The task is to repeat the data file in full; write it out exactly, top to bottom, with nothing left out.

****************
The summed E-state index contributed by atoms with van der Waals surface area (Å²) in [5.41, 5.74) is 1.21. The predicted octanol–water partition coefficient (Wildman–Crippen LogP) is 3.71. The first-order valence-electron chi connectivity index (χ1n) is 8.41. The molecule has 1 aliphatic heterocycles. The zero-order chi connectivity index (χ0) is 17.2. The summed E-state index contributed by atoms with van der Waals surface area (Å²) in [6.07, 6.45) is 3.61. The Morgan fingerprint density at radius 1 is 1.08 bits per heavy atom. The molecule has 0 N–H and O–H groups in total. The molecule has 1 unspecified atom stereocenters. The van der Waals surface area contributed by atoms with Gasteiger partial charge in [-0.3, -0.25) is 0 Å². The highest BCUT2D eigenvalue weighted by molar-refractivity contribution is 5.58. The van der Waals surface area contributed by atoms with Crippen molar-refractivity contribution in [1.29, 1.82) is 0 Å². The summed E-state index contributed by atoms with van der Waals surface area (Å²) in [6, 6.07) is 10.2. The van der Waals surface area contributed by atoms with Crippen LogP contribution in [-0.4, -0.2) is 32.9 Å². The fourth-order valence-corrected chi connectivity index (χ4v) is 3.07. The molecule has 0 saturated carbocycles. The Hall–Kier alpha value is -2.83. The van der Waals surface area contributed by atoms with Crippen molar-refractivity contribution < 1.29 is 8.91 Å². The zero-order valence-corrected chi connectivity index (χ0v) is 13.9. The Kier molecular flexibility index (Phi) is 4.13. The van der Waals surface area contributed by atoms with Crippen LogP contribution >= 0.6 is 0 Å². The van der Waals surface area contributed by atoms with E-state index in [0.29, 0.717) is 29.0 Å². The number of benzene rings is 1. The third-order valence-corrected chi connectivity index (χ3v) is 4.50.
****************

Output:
The summed E-state index contributed by atoms with van der Waals surface area (Å²) in [5.41, 5.74) is 1.21. The predicted octanol–water partition coefficient (Wildman–Crippen LogP) is 3.71. The first-order valence-electron chi connectivity index (χ1n) is 8.41. The molecule has 1 aliphatic heterocycles. The zero-order chi connectivity index (χ0) is 17.2. The summed E-state index contributed by atoms with van der Waals surface area (Å²) in [6.07, 6.45) is 3.61. The Morgan fingerprint density at radius 1 is 1.08 bits per heavy atom. The molecule has 0 N–H and O–H groups in total. The molecule has 1 unspecified atom stereocenters. The van der Waals surface area contributed by atoms with Gasteiger partial charge in [-0.3, -0.25) is 0 Å². The highest BCUT2D eigenvalue weighted by molar-refractivity contribution is 5.58. The van der Waals surface area contributed by atoms with Crippen molar-refractivity contribution in [1.29, 1.82) is 0 Å². The summed E-state index contributed by atoms with van der Waals surface area (Å²) in [6, 6.07) is 10.2. The van der Waals surface area contributed by atoms with Crippen LogP contribution in [-0.4, -0.2) is 32.9 Å². The fourth-order valence-corrected chi connectivity index (χ4v) is 3.07. The molecule has 0 saturated carbocycles. The Hall–Kier alpha value is -2.83. The van der Waals surface area contributed by atoms with Crippen molar-refractivity contribution < 1.29 is 8.91 Å². The zero-order valence-corrected chi connectivity index (χ0v) is 13.9. The Kier molecular flexibility index (Phi) is 4.13. The van der Waals surface area contributed by atoms with Crippen LogP contribution >= 0.6 is 0 Å². The van der Waals surface area contributed by atoms with E-state index in [0.29, 0.717) is 29.0 Å². The number of benzene rings is 1. The third-order valence-corrected chi connectivity index (χ3v) is 4.50.